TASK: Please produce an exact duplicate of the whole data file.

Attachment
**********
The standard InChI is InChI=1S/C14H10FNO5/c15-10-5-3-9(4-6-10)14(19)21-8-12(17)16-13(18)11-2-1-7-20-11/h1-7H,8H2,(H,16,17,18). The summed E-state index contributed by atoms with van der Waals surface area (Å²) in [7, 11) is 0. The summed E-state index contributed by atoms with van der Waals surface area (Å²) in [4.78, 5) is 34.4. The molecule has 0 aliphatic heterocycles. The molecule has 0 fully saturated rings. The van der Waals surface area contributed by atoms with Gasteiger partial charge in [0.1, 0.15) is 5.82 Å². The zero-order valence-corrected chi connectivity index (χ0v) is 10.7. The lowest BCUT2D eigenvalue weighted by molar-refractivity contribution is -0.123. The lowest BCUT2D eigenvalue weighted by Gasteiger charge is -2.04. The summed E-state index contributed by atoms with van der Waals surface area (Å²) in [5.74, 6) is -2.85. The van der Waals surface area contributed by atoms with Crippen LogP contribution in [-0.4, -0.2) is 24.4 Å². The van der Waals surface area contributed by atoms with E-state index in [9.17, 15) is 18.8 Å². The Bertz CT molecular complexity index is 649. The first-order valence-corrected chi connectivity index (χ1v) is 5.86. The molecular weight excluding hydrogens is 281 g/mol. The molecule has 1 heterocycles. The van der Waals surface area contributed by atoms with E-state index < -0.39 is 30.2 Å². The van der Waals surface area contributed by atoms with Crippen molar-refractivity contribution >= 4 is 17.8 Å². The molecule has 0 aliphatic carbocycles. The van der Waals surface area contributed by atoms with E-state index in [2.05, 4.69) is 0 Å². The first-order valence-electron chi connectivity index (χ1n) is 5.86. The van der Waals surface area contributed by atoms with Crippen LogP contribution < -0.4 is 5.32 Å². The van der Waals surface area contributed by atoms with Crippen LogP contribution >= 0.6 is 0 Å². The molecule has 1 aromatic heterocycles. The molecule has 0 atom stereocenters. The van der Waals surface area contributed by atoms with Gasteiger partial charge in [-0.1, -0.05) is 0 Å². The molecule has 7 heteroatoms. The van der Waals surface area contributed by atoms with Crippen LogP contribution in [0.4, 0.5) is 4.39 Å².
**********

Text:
The standard InChI is InChI=1S/C14H10FNO5/c15-10-5-3-9(4-6-10)14(19)21-8-12(17)16-13(18)11-2-1-7-20-11/h1-7H,8H2,(H,16,17,18). The summed E-state index contributed by atoms with van der Waals surface area (Å²) in [7, 11) is 0. The summed E-state index contributed by atoms with van der Waals surface area (Å²) in [4.78, 5) is 34.4. The molecule has 0 aliphatic heterocycles. The molecule has 0 fully saturated rings. The van der Waals surface area contributed by atoms with Gasteiger partial charge in [0.1, 0.15) is 5.82 Å². The zero-order valence-corrected chi connectivity index (χ0v) is 10.7. The lowest BCUT2D eigenvalue weighted by molar-refractivity contribution is -0.123. The lowest BCUT2D eigenvalue weighted by Gasteiger charge is -2.04. The summed E-state index contributed by atoms with van der Waals surface area (Å²) in [5.74, 6) is -2.85. The van der Waals surface area contributed by atoms with Crippen LogP contribution in [-0.4, -0.2) is 24.4 Å². The van der Waals surface area contributed by atoms with E-state index in [9.17, 15) is 18.8 Å². The Bertz CT molecular complexity index is 649. The first-order valence-corrected chi connectivity index (χ1v) is 5.86. The molecular weight excluding hydrogens is 281 g/mol. The molecule has 1 heterocycles. The van der Waals surface area contributed by atoms with E-state index < -0.39 is 30.2 Å². The van der Waals surface area contributed by atoms with Crippen molar-refractivity contribution >= 4 is 17.8 Å². The molecule has 0 aliphatic carbocycles. The van der Waals surface area contributed by atoms with E-state index in [2.05, 4.69) is 0 Å². The first-order valence-electron chi connectivity index (χ1n) is 5.86. The van der Waals surface area contributed by atoms with Crippen LogP contribution < -0.4 is 5.32 Å². The van der Waals surface area contributed by atoms with Crippen LogP contribution >= 0.6 is 0 Å². The molecule has 1 aromatic heterocycles. The molecule has 0 atom stereocenters. The van der Waals surface area contributed by atoms with Gasteiger partial charge in [-0.1, -0.05) is 0 Å². The molecule has 7 heteroatoms. The van der Waals surface area contributed by atoms with Crippen LogP contribution in [0.4, 0.5) is 4.39 Å².